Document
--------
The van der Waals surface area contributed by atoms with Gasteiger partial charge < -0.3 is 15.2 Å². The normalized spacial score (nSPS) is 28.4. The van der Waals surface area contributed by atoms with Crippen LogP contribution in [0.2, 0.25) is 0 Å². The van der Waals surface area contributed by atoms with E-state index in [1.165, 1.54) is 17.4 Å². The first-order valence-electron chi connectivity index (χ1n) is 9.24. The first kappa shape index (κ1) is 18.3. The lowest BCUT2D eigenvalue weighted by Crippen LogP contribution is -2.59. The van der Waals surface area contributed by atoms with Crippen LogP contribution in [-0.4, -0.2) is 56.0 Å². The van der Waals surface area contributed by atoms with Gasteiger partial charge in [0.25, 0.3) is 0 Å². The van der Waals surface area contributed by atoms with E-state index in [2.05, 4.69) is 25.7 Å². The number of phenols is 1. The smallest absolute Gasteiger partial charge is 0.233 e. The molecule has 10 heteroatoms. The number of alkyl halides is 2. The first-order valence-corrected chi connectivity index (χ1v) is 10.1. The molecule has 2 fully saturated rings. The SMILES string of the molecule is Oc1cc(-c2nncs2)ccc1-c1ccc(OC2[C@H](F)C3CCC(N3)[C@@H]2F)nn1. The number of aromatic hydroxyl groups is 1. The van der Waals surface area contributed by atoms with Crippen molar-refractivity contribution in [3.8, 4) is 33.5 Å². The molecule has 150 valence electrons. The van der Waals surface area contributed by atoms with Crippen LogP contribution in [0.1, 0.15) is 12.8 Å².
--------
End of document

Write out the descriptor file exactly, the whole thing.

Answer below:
The van der Waals surface area contributed by atoms with Gasteiger partial charge < -0.3 is 15.2 Å². The normalized spacial score (nSPS) is 28.4. The van der Waals surface area contributed by atoms with Crippen LogP contribution in [0.2, 0.25) is 0 Å². The van der Waals surface area contributed by atoms with E-state index in [1.165, 1.54) is 17.4 Å². The first-order valence-electron chi connectivity index (χ1n) is 9.24. The first kappa shape index (κ1) is 18.3. The lowest BCUT2D eigenvalue weighted by Crippen LogP contribution is -2.59. The van der Waals surface area contributed by atoms with Crippen LogP contribution in [-0.4, -0.2) is 56.0 Å². The van der Waals surface area contributed by atoms with Gasteiger partial charge in [0.25, 0.3) is 0 Å². The van der Waals surface area contributed by atoms with E-state index in [2.05, 4.69) is 25.7 Å². The number of phenols is 1. The smallest absolute Gasteiger partial charge is 0.233 e. The molecule has 10 heteroatoms. The number of alkyl halides is 2. The first-order valence-corrected chi connectivity index (χ1v) is 10.1. The molecule has 2 fully saturated rings. The SMILES string of the molecule is Oc1cc(-c2nncs2)ccc1-c1ccc(OC2[C@H](F)C3CCC(N3)[C@@H]2F)nn1. The number of aromatic hydroxyl groups is 1. The van der Waals surface area contributed by atoms with Crippen molar-refractivity contribution in [3.8, 4) is 33.5 Å². The molecule has 150 valence electrons. The van der Waals surface area contributed by atoms with Crippen LogP contribution in [0.1, 0.15) is 12.8 Å².